Among the 90 exhibits are 12 cartoons, 10 food-themed works and other cartoons and sketches. The works show Bora’s attention to detail, style and humor. There’s one, in his “Borialis” series, of an unmasked man pedaling happily on a bicycle with coronavirus-shaped wheels. From the same series is an Indian television media commentary covering a crisis – a flood in Kolkata – and another from a crowded bus at rush hour that another passenger wants to board. The city of his birth, Kolkata, figures as a constant muse.

Anirban Bora Gandhi of Anirban Bora (Express Archives)

The Indian Institute of Cartoonists, which has exhibited a number of eminent designers, had been Bora’s choice of the gallery for an exhibition of his works. “We were in regular contact,” explains Narendra. The show is the culmination of this plan.

The exhibition will be held from 7 to 28 May at the Indian Institute of Cartoonists, Bangalore

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Stoke-on-Trent cartoonist Cara wins top prize for her artwork https://robertdejesus.com/stoke-on-trent-cartoonist-cara-wins-top-prize-for-her-artwork/ Mon, 02 May 2022 06:00:00 +0000 https://robertdejesus.com/stoke-on-trent-cartoonist-cara-wins-top-prize-for-her-artwork/ A University of Staffordshire student will have her work on display at a London museum after winning a prestigious prize in the Young Cartoonist of the Year competition. Cara Grainger, in her second year studying cartooning and comics, won the Under 30 award with her article on the importance of art. The 22-year-old, who lives […]]]>

A University of Staffordshire student will have her work on display at a London museum after winning a prestigious prize in the Young Cartoonist of the Year competition. Cara Grainger, in her second year studying cartooning and comics, won the Under 30 award with her article on the importance of art.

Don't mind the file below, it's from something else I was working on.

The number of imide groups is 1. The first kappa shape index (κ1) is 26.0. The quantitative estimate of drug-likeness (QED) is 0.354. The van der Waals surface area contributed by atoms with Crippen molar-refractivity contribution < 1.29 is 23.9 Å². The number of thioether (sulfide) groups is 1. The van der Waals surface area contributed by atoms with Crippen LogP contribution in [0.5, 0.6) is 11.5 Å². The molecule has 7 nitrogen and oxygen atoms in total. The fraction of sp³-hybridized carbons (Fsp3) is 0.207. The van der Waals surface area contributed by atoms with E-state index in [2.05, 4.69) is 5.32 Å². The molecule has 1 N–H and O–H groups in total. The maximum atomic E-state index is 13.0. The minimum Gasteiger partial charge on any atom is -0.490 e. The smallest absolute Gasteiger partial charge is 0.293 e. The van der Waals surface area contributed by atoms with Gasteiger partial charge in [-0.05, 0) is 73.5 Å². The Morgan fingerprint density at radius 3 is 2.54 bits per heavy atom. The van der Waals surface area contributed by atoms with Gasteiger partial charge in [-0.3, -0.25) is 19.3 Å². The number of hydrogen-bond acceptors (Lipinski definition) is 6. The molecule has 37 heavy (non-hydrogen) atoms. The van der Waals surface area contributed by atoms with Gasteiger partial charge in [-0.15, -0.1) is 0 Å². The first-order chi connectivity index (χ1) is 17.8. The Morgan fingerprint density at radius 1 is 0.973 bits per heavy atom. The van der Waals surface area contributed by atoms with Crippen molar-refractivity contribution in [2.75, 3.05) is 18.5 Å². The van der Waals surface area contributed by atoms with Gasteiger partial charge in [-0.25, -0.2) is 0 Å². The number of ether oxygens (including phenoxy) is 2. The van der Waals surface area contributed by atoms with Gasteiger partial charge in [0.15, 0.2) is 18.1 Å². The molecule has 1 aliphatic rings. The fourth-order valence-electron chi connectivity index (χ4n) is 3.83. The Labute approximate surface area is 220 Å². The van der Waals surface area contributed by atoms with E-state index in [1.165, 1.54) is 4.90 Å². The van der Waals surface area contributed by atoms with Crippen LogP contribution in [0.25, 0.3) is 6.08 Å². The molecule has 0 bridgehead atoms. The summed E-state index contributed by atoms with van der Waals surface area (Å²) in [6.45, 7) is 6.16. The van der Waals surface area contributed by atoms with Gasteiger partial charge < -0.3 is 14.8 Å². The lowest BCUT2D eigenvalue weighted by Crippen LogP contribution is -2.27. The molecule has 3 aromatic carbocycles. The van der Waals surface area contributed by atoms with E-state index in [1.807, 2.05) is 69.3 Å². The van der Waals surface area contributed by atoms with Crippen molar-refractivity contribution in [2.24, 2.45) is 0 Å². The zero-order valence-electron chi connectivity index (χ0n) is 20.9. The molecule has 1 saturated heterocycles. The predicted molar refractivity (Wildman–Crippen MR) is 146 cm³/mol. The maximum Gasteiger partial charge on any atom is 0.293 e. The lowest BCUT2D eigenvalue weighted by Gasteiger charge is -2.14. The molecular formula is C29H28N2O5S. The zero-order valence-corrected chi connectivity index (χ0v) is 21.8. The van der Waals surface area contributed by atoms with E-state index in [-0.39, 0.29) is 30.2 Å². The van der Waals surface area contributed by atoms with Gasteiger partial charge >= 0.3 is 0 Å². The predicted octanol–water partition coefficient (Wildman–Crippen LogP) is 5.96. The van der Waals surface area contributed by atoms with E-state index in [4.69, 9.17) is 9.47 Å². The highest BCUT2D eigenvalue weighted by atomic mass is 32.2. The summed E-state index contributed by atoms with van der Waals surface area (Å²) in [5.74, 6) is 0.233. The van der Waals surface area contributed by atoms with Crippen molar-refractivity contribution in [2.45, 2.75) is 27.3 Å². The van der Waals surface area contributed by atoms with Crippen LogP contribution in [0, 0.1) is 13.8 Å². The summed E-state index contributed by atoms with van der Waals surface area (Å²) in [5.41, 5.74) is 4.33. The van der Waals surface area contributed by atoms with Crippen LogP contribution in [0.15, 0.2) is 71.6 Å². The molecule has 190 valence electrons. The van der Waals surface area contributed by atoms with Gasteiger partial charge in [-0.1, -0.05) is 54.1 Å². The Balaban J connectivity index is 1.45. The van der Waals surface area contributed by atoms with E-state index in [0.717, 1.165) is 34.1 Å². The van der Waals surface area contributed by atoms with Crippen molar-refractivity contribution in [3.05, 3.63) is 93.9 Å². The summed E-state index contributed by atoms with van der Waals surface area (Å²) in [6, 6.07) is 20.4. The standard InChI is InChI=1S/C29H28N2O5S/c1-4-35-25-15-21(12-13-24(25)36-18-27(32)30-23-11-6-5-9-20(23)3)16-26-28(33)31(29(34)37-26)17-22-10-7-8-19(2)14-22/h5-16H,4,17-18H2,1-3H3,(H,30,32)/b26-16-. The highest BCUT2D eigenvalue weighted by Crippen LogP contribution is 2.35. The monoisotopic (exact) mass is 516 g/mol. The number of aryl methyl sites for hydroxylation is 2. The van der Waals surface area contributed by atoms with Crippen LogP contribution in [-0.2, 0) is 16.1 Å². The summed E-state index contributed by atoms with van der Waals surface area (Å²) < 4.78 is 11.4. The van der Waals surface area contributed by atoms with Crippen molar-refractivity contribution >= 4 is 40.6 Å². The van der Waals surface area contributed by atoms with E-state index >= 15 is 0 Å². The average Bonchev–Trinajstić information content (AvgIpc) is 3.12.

The 22-year-old, who lives in Longport, will receive a certificate at an event at the Cartoon Museum in May, alongside an exhibition of artwork by winners and runners-up. More than 150 entries were received for the competition, which is organized by the Cartoon Museum in Fitzrovia, with winners in three age categories decided by a jury of British newspapers and comics.

Previous winners of the competition include Nick Edwards (2009), who won an Emmy for his work on the animated television series Uncle Grandpa, New York cartoonist Will McPhail and political cartoonist Matt Buck. Now in its 26th year, the competition was originally established as the Mel Calman Young Cartoonist Competition, in memory of the Times cartoonist and founder of the Cartoon Arts Trust.

READ: OMD singer defends unsung North Staffordshire artist in new exhibition

Cara first went to college to study criminology, but realized that art was the right path for her. His winning cartoon emphasizes the importance of art and artists for society.